The Iron Lady (2011)

There is a story that Jack Nicholson, after reading the script for Terms of Endearment (1983), called a friend and said if he could find someone to take a bet that Nicholson would win the next Oscar for Best Supporting Actor, then he would surely win the bet.

Nicholson, playing Garrett Breedlove, a former astronaut-playboy living next door to Shirley MacLaine’s Aurora Greenway, was never in doubt.

NICHOLSON

When Garrett spurns his usual young companions and asks his next door neighbour, the similarly-aged Aurora, to lunch it begins an affair that starts off badly but ends in happiness.

After Aurora dumps Garrett in the surf while he is showing off by driving his sports car, standing up and using his feet to steer, the next scene shows them outside their respective houses. Aurora asks the dripping Garrett if he would like to come in: “I’d rather stick needles in my eyes,” says the former astronaut.

What this has to do with The Iron Lady (2011) and Meryl Streep’s portrayal of Margaret Thatcher is slightly tenuous. However, if Streep was a betting woman, I am sure she would have made a similar phone call to that made by Nicholson.

BROADBENT & STREEP, THE IRON LADY

Unbelievably, at least to someone who has not seen Viola Davis in The Help (2011), Streep is quoted at odds against with some bookmaking firms to win the statuette.

Before seeing The Iron Lady I had imagined Streep giving an impersonation of Maggie Thatcher. What I saw was a depiction of old age and frailty that you rarely encounter from a younger actress playing an older woman. It was sublime.

The mere fact that this piece is being written about Streep rather than necessarily about the film itself proves what an effect it had.

Scenes of the declining Thatcher getting in and out of bed – hardly something I would imagine gets taught at Juilliard or by Lee Strasberg devotees – were just so nostalgic for I was reminded of my own mother and how infirm she became in later life.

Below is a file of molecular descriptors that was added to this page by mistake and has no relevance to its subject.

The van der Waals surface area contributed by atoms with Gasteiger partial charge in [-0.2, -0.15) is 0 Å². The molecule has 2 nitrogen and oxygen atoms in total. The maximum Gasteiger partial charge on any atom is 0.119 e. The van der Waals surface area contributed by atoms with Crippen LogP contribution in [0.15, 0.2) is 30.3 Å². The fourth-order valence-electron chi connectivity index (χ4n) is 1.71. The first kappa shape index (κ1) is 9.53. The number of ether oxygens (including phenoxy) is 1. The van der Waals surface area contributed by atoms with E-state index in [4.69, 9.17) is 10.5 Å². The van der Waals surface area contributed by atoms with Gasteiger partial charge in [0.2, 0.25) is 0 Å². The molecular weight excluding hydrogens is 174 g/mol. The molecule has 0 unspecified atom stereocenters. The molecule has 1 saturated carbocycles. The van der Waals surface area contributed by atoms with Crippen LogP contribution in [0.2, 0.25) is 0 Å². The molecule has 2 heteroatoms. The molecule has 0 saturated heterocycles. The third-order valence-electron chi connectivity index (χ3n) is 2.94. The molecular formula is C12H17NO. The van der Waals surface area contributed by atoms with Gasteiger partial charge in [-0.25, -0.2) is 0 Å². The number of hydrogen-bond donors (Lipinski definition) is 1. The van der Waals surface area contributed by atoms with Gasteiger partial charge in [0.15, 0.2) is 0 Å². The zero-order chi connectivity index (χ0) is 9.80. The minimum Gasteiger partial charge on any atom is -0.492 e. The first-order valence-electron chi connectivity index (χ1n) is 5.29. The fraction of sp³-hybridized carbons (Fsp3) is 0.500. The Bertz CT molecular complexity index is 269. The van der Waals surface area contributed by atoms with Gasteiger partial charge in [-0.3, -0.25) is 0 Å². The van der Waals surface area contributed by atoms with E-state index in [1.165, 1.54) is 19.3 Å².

Streep’s portrayal of Thatcher has earned many plaudits but the film has been criticised for its accent on the Thatcher who talks to her long-dead husband Denis rather than the detail of her rise to power. The latter and her Prime Ministerial years are covered in less than half the film but were enough to give audiences the flavour of her leadership.

However, this is a film about the last years of a champion – rather like showing what life is like today for Muhammad Ali, with an examination of Parkinson’s disease taking precedence over the man’s sporting and social achievements. As a proud Ali fan, this would sadden me but nonetheless make a stunning motion picture.

Is the message of The Iron Lady that, no doubting our power in life, we all disintegrate to dust at the end? Those who in life climbed the highest steps look to have fallen furthest when they decline as equally as other mere mortals?

The writer Abi Morgan (she created and wrote TV’s The Hour), director Phyllida Lloyd and obviously Streep are all women, making a movie about the first (and only) female British Prime Minister. The film shows the predominance of men in post WWII western governments and how one woman, through her own indomitable spirit and sense of right, completely overshadowed them all – domestic and international.

The pit workers who hated her would have hated her all the more had they shared the Cabinet Room with Thatcher in charge. What they saw on television was only a small sample of what single-mindedness she held over her party and her government. 

Jim Broadbent gives a bouncy performance as the ghost of Denis Thatcher but all accolades go to Streep. My concerns that this would be an impersonation rather than Streep playing a part were totally unfounded. You’d think I’d know better!

FOOTNOTE: Woody Allen has previously been extolled in these pages; once for his ability to recognise talent early. Streep’s fifth movie role was in Manhattan (1979) where she played Allen’s estranged wife, who had left him for a lesbian partner. Two of her previous roles were in the acclaimed Julia (1977) and The Deer Hunter (1978) so Allen didn’t just pluck her from obscurity but it says something of his cache that she would take such a small role in Manhattan which would become one of the best films of that decade.

Score: 3.75

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